There are four models of healthcare ministries that churches have embraced: the traditional clinic, which uses the church structure or separate building to house an actual health clinic; parish nursing, where nursing professionals provide medical support for the congregation and community.
The “clinic without walls” model is the fastest growing, as actual physical space is not needed. Rather, the churches coordinate the treatment of clients in doctors’ offices, while the healthcare ministry provides patient management, transportation and clerical support. The fourth model that is becoming popular is the “navigator” approach. This model is used by churches with few health professionals and it focuses on helping people in their communities navigate the paperwork and variety of healthcare services that may be available through federal, state or local government, or through other charitable sources.
Although the covenant-marriage movement has gained wide support among conservative churches, the national effort to safeguard marriages against easy or no-fault divorce has stalled, according to Chronicles magazine (May).
The covenant-marriage movement began in the late 1990s under the leadership of Southern Baptist pastor Phil Waugh. The movement sought to encourage churches to promote extralegal covenant-marriages in their own congregations and denominations–largely through premarital counseling and eventually couples signing a covenant-marriage contract–as well as calling on Christians to exert pressure on state legislatures to enact laws that would make covenant-marriage legally binding While 50,000 couples have joined the covenant-marriage movement, with the support of 65 pro-family ministries and organizations, the movement has so far failed to gain much momentum on a political level.
Only Arkansas, Arizona and Louisiana were able to get covenant-marriage laws on the books. Similar bills were unsuccessfully introduced in 21 other states. Arkansas Governor Mike Huckabee, who has championed covenant-marriages, attempted to jumpstart the effort by sponsoring a national made-for-television event on Valentine’s Day in 2005.
While Huckabee claimed that the event brought in more covenant- marriages to Arkansas in one month than had occurred in the previous four years, it was more complicated than that, writes Aaron Wolf. Over the three-plus years preceding the event, less than one percent of Arkansans had opted for covenant-marriage. While the figure is slightly higher in Louisiana and Arizona, the divorce rate has not dropped in any of these states. Wolf adds that Waugh has attempted to “cement the identity of the Sunday nearest Valentine’s Day as `Covenant Marriage Sunday,’” where congregations will be supplied with literature as well as a ledger of covenant-marriage certificates.
(Chronicles, 928 N. Main St., Rockford, IL 61103)
Far from winding down, the controversy over evolution and intelligent design appears to be intensifying and spreading into new areas of American society, according to recent reports. The intelligent design movement suffered a significant loss after a court in Pennsylvania ruled against the public school’s curriculum citing the theory. But the movement is still alive because school districts across the country have recently ruled that it is permissible to allow students to hear alternatives to Darwinism, reports World magazine (April 8). School districts in California, Kansas, New Mexico and Minnesota have adopted science policies that allow teachers to discuss problems in Darwin’s theory. The pro-intelligent design think tank, the Discovery Institute in Seattle, now endorses a strategy of trying to expose the holes in Darwinism rather than offering alternative theories. The reasoning is that true scientific research will acknowledge inconsistencies or gaps in the data, but when intelligent design is taught in the classroom, the public often perceives this as religious indoctrination.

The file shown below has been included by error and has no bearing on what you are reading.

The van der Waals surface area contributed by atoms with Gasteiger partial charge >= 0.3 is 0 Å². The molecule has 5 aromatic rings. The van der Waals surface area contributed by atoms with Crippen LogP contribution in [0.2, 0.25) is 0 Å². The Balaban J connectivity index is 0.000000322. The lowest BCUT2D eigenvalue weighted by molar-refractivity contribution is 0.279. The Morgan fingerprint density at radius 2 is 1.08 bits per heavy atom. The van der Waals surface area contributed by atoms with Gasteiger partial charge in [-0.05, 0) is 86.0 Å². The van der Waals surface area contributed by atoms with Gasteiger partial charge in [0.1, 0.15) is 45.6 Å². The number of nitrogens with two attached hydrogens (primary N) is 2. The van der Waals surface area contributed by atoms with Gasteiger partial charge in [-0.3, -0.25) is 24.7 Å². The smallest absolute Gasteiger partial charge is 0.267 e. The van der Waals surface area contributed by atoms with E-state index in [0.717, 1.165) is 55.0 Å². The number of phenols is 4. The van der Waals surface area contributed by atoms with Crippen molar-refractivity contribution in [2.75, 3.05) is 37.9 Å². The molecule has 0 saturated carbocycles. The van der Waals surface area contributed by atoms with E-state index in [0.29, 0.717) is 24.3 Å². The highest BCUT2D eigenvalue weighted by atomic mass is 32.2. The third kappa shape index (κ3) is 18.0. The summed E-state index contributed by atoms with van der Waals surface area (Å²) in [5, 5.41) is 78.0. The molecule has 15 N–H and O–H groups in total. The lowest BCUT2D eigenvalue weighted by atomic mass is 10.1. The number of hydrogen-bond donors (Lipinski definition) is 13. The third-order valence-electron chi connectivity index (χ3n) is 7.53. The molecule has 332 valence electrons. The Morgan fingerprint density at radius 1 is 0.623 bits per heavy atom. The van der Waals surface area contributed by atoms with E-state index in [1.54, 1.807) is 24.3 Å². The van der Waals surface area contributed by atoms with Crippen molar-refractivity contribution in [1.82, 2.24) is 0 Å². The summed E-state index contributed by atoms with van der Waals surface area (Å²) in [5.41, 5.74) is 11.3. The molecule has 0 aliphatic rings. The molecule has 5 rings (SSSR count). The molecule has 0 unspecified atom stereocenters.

The Chronicle of Higher Education (March 10) reports that the intelligent design movement is also forging new ties with academics in neuroscience, medicine, and other fields. It is in neuroscience that both proponents and opponents of Darwinian evolution, such as the Discovery Institute see as the next battleground, particularly over the claim that brain chemistry explains religious experience and even the existence of the soul [see March RW]. The intelligent design movement is also spreading to higher education, with the San Diego-based Intelligent Design and Evolution Awareness Center starting 24 chapters at colleges and universities around the U.S., including at Cornell and the University of California at Berkeley.
The article adds that the pro-evolutionist movement, once mainly consisting of academic scientists, has been seriously trying to enlist churches in the cause. This was most clearly seen with the organization of a petition in support of evolution signed by over 10,000 clergy as well as the creation of an “Evolution Sunday” observance in February in churches. Its founder Michael Zimmerman says that enlisting religious organizations and leaders has already demonstrated far more weight in easing anti-evolution restrictions in schools than the voices of academics.
Whether it’s due to the rise of intelligent design or not, the American people are if anything more uncertain about the theory of evolution than anything else. The Skeptical Inquirer (May/June) reports that Northwestern University scholars have found over the years a strong belief in the role of science in improving life; 92 percent agreed the “world is better off because of science,” an increase from 88 percent who expressed the same view after Sputnik 50 years earlier. Yet 50 percent agree that “we depend too much on science and not enough on faith.” Those accepting the idea that humans developed from earlier species of animals declined from 45 to 40 percent in the past 20 years. Those who disagreed with the idea declined even more. But those who are not sure increased the most dramatically– from seven percent in 1985 to 21 percent in 2005. If the adjective “definitely” is added before each question, only 12 percent say evolution is definitely true, and 32 percent say evolution is definitely not true, according to researcher Jon Miller.
He concludes that this is largely an American phenomenon. Among 34 countries, only Turkey, which has its own brand of Muslim creationism, shows lower rates of acceptance of evolution. Seventy percent or more accept evolution in Japan, Iceland, Sweden, Norway, Denmark, Britain, Belgium, Spain and Germany.
(Skeptical Inquirer, P.O. Box 703, Amherst, NY 14226-0703)